A Golfer’s Journey – Gerald Isobe

Gerald Isobe With PonoThe thwack of a crushed drive. The thump of a properly executed bunker shot. The rattling of a ball after it falls into the hole. Gerald Isobe has never heard any of those sounds, yet he’s still enjoyed a golf life richer than most.

Born in Hawaii and deaf since birth, the now 70-year-old was introduced to the game as a teenager when his father took him to watch pros like Lee Trevino in the Hawaiian Open at Waialae Country Club in Honolulu. Isobe had played baseball and basketball, but communication in those sports was proving difficult. “Seeing the pros got me motivated to play golf,” he said. “So I joined a Hawaii Junior Golf program for two years during high school and loved it. I’m so thankful for my father introducing me to the game.”

Isobe got good enough to play in college (earning All-America status at Rochester Institute of Technology in New York) and won the inaugural U.S. Deaf Golf Championship in 1982. “When I got the flyer for that event, my father didn’t think I was good enough,” said Isobe, who has traveled throughout the U.S. and around the world for competitions. “But I wanted to prove him wrong. The competition was tough due to the state and regional deaf champions, and I was an unknown from a small island. But it was a great honor to win. That gave me even more inspiration to spread the game among deaf golfers.”

He’s done that and more. In 2015 he became the first person from Hawaii to be inducted into the U.S. Deaf Golf Association Hall of Fame. He has helped mentor other deaf golfers, including Pono Tokioka, a Kauai High School and UH-Manoa golfer, who won the Far West Deaf Golf Association of the Deaf tournament last week. The duo represented the USA in the 2012 World Deaf Golf Championship played in Japan. He also served as the junior varsity golf coach at the Punahou School in Honolulu for more than a decade.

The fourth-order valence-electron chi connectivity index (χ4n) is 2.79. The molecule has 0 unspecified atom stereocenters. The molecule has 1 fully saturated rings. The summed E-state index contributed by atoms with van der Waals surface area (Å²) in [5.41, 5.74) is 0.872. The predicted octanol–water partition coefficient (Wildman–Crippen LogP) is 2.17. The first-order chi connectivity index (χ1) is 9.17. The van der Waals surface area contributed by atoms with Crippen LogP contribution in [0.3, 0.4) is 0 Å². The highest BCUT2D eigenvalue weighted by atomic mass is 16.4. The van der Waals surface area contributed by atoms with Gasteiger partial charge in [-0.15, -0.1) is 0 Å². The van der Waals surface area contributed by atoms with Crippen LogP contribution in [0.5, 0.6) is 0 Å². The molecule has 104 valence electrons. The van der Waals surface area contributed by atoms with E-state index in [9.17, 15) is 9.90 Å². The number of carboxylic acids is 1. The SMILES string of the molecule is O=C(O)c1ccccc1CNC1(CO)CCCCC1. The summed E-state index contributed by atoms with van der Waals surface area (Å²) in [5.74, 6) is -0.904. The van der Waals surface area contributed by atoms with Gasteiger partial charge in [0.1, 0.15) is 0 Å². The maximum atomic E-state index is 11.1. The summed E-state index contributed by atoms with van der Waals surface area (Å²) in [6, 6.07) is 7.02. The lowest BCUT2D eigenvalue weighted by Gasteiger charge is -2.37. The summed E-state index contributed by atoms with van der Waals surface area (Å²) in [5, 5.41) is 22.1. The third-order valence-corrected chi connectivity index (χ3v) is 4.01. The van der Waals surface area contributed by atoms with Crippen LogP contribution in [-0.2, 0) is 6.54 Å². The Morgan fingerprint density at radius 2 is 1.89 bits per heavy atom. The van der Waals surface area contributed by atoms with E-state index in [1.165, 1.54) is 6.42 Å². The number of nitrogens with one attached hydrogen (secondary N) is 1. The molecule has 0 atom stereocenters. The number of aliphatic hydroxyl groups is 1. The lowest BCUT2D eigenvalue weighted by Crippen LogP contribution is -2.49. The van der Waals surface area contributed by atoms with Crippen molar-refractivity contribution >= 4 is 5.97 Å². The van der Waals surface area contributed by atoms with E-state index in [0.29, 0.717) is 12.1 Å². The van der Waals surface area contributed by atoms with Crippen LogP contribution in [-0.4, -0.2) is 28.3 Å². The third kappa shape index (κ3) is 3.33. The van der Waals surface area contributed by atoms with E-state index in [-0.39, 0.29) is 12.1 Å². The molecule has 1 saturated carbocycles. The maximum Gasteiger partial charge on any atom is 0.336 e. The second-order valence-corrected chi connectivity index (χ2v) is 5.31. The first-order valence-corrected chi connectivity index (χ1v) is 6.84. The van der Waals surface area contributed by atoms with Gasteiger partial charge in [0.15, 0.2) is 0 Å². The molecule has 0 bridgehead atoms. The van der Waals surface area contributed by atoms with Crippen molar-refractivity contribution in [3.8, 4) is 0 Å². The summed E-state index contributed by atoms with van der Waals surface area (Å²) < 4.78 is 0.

His journey in golf has not been without obstacles along the way, however. “I once had an instructor who would tell me to just hit it, hit it, hit,” said Isobe, now a 3.5 handicap with seven holes-in-one. “He explained things more in depth to hearing people, but to me he would just say to hit it. I also didn’t get the complete picture of swing theories. There was no interpreter or sign language being used. Now we’ve overcome a lot because of technology.”

Strangers he gets paired with when playing – he’s a big fan of Troon-managed courses including Kapalua, Kā’anapali, the Ocean Course Hokuala, Pearl Country Club, Kapolei, and Princeville Makai – are still surprised by his skills, however. “I would meet people who just assumed I would play from the forward tees, but when they saw me hit from the blue tees, they were surprised,” he said. “I’ve got a smooth swing and can hit it pretty far, so that gets their respect. After seeing me play, more people were asking me to join their group.”

Describing himself as an “average” lip reader, Isobe and his son Brandon developed App MyEar, which converts voice to text in real time using an iPhone, iPad, or Apple Watch. It allows him to read almost every word of what someone says when they speak at normal pace. “The App helps bridge the communication gap, not just with strangers at 19th holes, but even with family and relatives,” he said.

Isobe, who worked as a sign language teacher and accountant, has used golf for networking purposes. “I would introduce co-workers to golf and they in turn would teach me things about the job. It was good for work and for golf. Team sports aren’t quite that way. Golf is good for your entire life.”

He does acknowledge that there’s still plenty of work to be done for deaf golfers. “I know the rules of golf, but there are still situations at tournaments that can be different at each course. It would be nice to have interpreters at events, but that just doesn’t happen. Even if there was basic sign language available, that would be a big help. I’m comfortable being deaf and have gotten used to people’s expressions when they first meet me at the course. Communication is a challenge, but I think accepting and recognizing that is helpful.”

Isobe, who will be making his ninth individual appearance in the 13th bi-annual World Deaf Golf Championships, being played this October at Wailua Municipal Golf Course on Kauai, remains amazed at where the game has taken him. “Golf has made me more independent,” he said. “I have really enjoyed meeting people and seeing different cultures through my travels. Golf provides a great environment for socialization.”

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